Forbidding freedom of movement to aspiring migrants strikes at the liberty not only of those individuals but also of citizens and legal residents of the United States. That’s the way it is with immigration. Indeed, that’s the way it is with freedom. The government can’t violate the freedom of some peaceful people without also violating the freedom of others.
Ilya Somin, who teaches law at George Mason University and is a constitutional scholar with the Cato Institute, makes this point in “Three Constitutional Issues Libertarians Should Make Their Own.” (The other two issues his title refers to are zoning and racial profiling.) Somin also wrote the book Free to Move: Foot Voting, Migration, and Political Freedom.
“Immigration restrictions,” he writes, “massively restrict liberty and degrade human welfare. By barring entry to hundreds of thousands of people who seek freedom and opportunity in the United States, the federal government massively restricts the liberty of would‐be immigrants and American citizens alike.”
The harm to aspiring migrants is obvious. People seeking to escape crushing poverty and/or oppression are denied the freedom to move to a safer and more productive place. They are condemned to deprivation, misery, and pain at the hands of the government and gangs. (The U.S. war on drug makers and merchants in Latin America is the big reason for this.) By what right are they condemned? “Legal” immigration is more of a theoretical fiction than a real thing. Somin writes:
In theory, they can join the “line” and wait to enter legally. But for most, that line is either decades‐long or nonexistent. And for the most part, these exclusions are based on arbitrary circumstances of parentage and place of birth, of a kind libertarians and others in the liberal political tradition consistently reject in other contexts.
He goes on: “Less widely appreciated, even by many libertarians, is the massive negative effect of immigration restrictions on the liberty of current American citizens.” We don’t usually think of immigration this way. (Political philosopher Chandran Kukathas does.) But every person represents an American’s opportunity for gains from trade, friendship, and more intimate relationships, all the things that promote flourishing. Immigration controls control Americans too. As Somin writes:
Immigration restrictions bar millions of Americans from engaging in economic and social transactions with potential immigrants. It closes off Americans from hiring immigrant workers, getting jobs at businesses founded by immigrants (who establish such enterprises at higher rates than native-born citizens), renting property to immigrants, and benefiting from scientific and economic innovations to which immigrants also contribute at higher rates than natives.
Those who lament the government-made mess at the border have never understood that constructive responses to the new potential employees, buyers, tenants, etc. would privately and spontaneously arise if border crossing was legal.
Somin adds that “No other current U.S. government policy restricts liberty more than immigration exclusion does—and that’s true even if we focus solely on the liberty of native‐born citizens, especially economic freedoms.”
The prevention of gains from trade has profound and negative consequences for the production of wealth. Somin: “Economists estimate that free migration throughout the world would double global domestic product. That’s an enormous chunk of lost wealth for immigrants and native‐born citizens alike.”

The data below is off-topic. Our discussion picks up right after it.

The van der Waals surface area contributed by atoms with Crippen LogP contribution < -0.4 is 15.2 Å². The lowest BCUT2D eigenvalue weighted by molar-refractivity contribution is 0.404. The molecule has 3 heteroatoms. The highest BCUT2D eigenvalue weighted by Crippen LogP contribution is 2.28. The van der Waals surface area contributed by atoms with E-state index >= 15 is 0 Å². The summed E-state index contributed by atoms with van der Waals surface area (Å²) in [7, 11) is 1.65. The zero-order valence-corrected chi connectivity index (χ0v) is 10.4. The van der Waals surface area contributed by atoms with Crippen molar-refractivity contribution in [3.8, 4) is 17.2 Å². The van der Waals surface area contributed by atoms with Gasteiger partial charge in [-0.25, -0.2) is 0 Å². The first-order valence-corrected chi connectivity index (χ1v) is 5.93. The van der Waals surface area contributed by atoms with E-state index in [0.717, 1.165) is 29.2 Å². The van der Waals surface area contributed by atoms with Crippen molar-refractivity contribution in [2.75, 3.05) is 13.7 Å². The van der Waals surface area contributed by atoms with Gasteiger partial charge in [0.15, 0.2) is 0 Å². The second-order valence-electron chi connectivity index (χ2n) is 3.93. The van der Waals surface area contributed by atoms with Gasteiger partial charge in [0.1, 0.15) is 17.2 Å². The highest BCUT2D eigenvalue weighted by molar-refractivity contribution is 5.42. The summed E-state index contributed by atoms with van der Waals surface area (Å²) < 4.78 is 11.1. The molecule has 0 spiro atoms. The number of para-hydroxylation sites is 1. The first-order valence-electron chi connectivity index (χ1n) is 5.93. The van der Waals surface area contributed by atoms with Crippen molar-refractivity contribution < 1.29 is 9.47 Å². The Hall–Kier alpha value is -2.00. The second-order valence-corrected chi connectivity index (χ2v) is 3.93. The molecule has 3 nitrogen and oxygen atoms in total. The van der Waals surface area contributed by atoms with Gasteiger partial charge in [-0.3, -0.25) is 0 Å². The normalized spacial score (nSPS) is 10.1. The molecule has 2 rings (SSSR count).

Think of the abundance of goods, the new things, and the low prices that we’re all missing out on! (See Bryan Caplan’s Open Borders for details.)
Somin also sees constitutional problems with the restrictions that he laments has been neglected by even most libertarian legal scholars (including himself), not to mention others, such as conservatives, who claim to be staunch constitutionalists. “It’s far from clear,” he writes, “that the original meaning of the Constitution even gives the federal government a general power to restrict immigration in the first place.”
Nothing in the text specifically grants Congress or the president such authority, and leading Founding Fathers—including James Madison—argued that no such power existed. It took more than a century for the Supreme Court to rule—in the 1889 Chinese Exclusion Case—that the federal government does in fact have this unenumerated power. And that decision is based on highly dubious reasoning and tinged with racism.
Somin does not foresee an imminent overturning of the ruling, but he would like to see assaults on “extensions of that ruling that have largely immunized immigration restrictions from constitutional constraints that apply to virtually every type of government policy.” For example:
Immigration detention and deportation proceed with far weaker due process protections than other severe deprivations of liberty. Due process is so lacking in the system that Immigration and Customs Enforcement and other agencies have detained and sometimes even deported thousands of American citizens before they figured out their error. Such detention with little or no due process would not be tolerated elsewhere.
But do “illegal” immigrants have rights supposedly protected by the Constitution? Somin replies: “A few constitutional rights are explicitly confined to U.S. citizens. But the vast majority are phrased as general constraints on government power, and protect citizens and noncitizens alike.” Thus, “[t]he exemption of immigration restrictions from many normal constitutional constraints on government power has no basis in the text or original meaning of the Constitution.”
So he wants an end to the many double standards. That “would curtail many of the worst abuses of the current migration regime, and perhaps set the stage for further progress. Even incremental improvement could make the difference between freedom and oppression for many thousands of people.”